|The Story of Alice – Theatre Review
|A review by Rachel Flanagan.
The Dutches Theatre’s world premiere of The Story of Alice takes the classic tale of Alice in Wonderland in a completely new, and just as nonsensical, twisted direction. The audience meets a modern day dark-haired Alice (Jessamyn Arnstein), who longs to be cool like her older sister Simone (Emily Barnett) but carries so much innocence with her. That is, until she follows the White Rabbit (Justin W. Yu) down the rabbit hole. All she wanted was to return his umbrella, but instead she found a completely new wonderland filled with the classic characters, new songs and a modern twist of the tale of woodland creatures, a tyrant queen, a tart stealing knave and self-indulgent Havalots.
The Story of Alice begins with a performance reminiscent of the renaissance faire by the Cheshire cat, (Santino Tomasetti), who acts as both narrator and trickster throughout the story. A bored and restless juvenile Alice follows a rushing white rabbit (who really gets into his character with every hop and twitch he makes) into a strange and slightly scary place where she meets woodland creatures the Mock Turtle (Jolie Adamson), Weasel (Brooke Brewer), and Dodo (Nikki D’Amico) among other. The woodland creatures first think she’s yet another self-indulgent Havalot but soon realize that maybe she is something more. As the Cheshire cat seduces her into drinking some dream potion, she soon finds herself into a darker world with the Queen of Hearts who wants nothing more than to find the tart stealing knave and be off with his head. Along the way, she interacts with Dee and Dum, meets the Duchess who enjoys pepper, and a Mad Hatter having a tea party. The girl that Alice was when she started her day is certainly not the girl she becomes by the end of her visit in wonderland and her sister can certainly see the growth that Alice made, but was it all just a dream?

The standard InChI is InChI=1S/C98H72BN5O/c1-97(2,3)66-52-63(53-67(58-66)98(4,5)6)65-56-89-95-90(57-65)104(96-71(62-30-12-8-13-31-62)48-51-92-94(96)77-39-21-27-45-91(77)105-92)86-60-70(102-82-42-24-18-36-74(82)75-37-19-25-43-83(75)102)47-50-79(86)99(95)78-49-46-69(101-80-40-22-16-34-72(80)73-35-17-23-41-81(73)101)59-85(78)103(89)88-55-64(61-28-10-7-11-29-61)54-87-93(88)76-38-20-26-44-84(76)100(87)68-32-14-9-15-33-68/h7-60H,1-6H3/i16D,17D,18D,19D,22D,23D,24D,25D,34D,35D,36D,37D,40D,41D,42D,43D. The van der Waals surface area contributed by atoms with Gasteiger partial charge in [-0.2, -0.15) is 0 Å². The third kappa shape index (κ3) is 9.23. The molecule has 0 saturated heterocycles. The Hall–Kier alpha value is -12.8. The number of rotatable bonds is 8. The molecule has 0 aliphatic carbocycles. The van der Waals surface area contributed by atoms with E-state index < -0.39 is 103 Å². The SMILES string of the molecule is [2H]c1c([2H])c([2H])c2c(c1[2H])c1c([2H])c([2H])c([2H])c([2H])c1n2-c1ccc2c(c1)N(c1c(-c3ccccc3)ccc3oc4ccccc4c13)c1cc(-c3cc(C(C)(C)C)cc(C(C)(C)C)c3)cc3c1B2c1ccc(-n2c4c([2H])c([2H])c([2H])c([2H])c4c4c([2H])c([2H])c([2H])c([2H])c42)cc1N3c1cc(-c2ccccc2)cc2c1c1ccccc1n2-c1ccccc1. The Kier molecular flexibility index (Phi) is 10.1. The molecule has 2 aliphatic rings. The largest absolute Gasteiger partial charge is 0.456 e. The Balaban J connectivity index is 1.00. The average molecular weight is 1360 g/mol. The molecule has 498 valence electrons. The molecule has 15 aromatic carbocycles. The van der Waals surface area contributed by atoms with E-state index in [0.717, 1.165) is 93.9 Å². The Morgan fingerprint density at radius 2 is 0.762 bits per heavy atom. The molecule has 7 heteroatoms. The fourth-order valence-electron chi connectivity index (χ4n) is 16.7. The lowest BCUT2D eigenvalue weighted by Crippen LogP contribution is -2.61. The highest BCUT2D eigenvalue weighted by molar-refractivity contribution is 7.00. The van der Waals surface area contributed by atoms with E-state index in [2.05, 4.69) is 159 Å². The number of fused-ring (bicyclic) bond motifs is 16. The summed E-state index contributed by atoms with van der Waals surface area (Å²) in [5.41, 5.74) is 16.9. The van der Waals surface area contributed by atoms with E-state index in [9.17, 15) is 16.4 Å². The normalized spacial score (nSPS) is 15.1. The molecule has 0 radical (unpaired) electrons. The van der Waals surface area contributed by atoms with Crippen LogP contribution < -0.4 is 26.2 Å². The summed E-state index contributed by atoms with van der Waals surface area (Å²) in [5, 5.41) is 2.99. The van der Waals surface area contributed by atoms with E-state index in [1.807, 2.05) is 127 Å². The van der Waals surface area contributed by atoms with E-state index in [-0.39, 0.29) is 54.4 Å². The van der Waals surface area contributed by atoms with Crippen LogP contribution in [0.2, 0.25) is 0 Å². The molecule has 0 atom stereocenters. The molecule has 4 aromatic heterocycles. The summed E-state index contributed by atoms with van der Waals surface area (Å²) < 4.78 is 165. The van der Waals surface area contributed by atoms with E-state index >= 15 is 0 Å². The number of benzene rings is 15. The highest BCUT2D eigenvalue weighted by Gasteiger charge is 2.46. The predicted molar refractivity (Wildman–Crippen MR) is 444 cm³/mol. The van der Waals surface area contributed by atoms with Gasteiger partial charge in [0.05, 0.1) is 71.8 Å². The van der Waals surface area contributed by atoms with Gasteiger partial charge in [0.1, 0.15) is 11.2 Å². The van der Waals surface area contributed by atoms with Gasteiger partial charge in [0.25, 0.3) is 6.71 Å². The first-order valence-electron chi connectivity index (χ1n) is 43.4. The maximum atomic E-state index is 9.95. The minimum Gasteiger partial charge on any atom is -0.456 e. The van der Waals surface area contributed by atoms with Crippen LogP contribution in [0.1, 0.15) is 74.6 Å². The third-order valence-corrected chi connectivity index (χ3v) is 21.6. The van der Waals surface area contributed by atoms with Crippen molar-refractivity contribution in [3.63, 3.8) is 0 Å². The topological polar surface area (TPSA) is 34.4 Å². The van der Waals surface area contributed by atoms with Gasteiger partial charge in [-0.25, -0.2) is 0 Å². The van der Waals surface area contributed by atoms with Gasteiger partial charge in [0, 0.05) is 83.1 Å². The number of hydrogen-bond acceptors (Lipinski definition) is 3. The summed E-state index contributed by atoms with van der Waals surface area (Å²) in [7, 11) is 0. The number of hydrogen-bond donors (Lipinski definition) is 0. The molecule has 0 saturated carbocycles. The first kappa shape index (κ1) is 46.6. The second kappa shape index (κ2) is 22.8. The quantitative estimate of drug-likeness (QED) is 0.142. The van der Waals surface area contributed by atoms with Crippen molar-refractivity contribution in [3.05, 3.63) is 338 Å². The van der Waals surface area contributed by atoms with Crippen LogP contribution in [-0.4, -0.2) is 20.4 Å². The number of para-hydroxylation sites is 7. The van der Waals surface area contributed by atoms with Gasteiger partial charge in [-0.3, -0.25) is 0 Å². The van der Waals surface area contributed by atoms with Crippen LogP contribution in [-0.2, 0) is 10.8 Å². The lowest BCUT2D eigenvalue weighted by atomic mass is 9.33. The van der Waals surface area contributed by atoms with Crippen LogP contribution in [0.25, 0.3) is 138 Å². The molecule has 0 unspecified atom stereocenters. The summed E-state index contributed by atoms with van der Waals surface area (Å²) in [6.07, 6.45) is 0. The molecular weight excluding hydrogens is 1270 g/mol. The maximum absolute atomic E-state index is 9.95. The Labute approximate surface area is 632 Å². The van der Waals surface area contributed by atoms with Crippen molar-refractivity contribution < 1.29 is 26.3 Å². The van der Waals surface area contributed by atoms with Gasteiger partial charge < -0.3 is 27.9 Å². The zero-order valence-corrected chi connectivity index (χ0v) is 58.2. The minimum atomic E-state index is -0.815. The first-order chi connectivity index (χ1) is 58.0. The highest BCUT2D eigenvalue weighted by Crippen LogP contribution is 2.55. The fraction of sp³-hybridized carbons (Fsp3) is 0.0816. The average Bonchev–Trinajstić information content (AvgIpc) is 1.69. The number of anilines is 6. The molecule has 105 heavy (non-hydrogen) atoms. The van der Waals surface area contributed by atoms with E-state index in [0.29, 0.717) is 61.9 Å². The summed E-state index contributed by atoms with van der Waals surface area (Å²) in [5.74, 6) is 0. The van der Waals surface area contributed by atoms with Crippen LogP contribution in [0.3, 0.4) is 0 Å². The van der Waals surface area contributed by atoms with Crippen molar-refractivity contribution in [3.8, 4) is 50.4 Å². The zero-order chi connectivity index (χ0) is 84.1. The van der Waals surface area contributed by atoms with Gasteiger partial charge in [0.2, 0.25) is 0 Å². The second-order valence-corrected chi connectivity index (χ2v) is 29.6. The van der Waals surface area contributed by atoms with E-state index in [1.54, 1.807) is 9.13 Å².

The comically talented cast, directed by Gary Lee Reed, dance and sing among clever scenery created with video projections, a multi-use wooden trunk, and moveable set pieces that act as forest foliage and seating as needed. Costumes designed by Mylette Nora are perhaps the best contribution to The Story of Alice with colorful and imaginative costumes for each character. Costume highlights include the Commander having two cardboard soldiers to expand the Queen of hearts gaggle and adding a comedic thrill as well as the Queen’s beautiful red dress and enormous hair reminiscent of Tim Burton’s own Queen of Heart costume in his 2010 adaption of Alice in Wonderland. Michael Cormier and Scott Hiltzik provide new music and lyrics to accompany Alice as she makes her way through wonderland with fun songs and dance that help move the story along as a live band provides the music and sound throughout the performance. You may not leave the show craving Bananas & Cabbage, but you will definitely be singing that song in your head as you drive home.
Note: There is smoking and a bit of language, but otherwise child friendly and the cast may interact with your children if you sit toward the front.
7657 Melrose Avenue
Los Angeles, CA 90046
Sat, Apr 23 – Sun, May 29
Friday and Saturday at 8pm
Sunday at 3pm
|Posted By Rachel Flanagan on April 27, 2016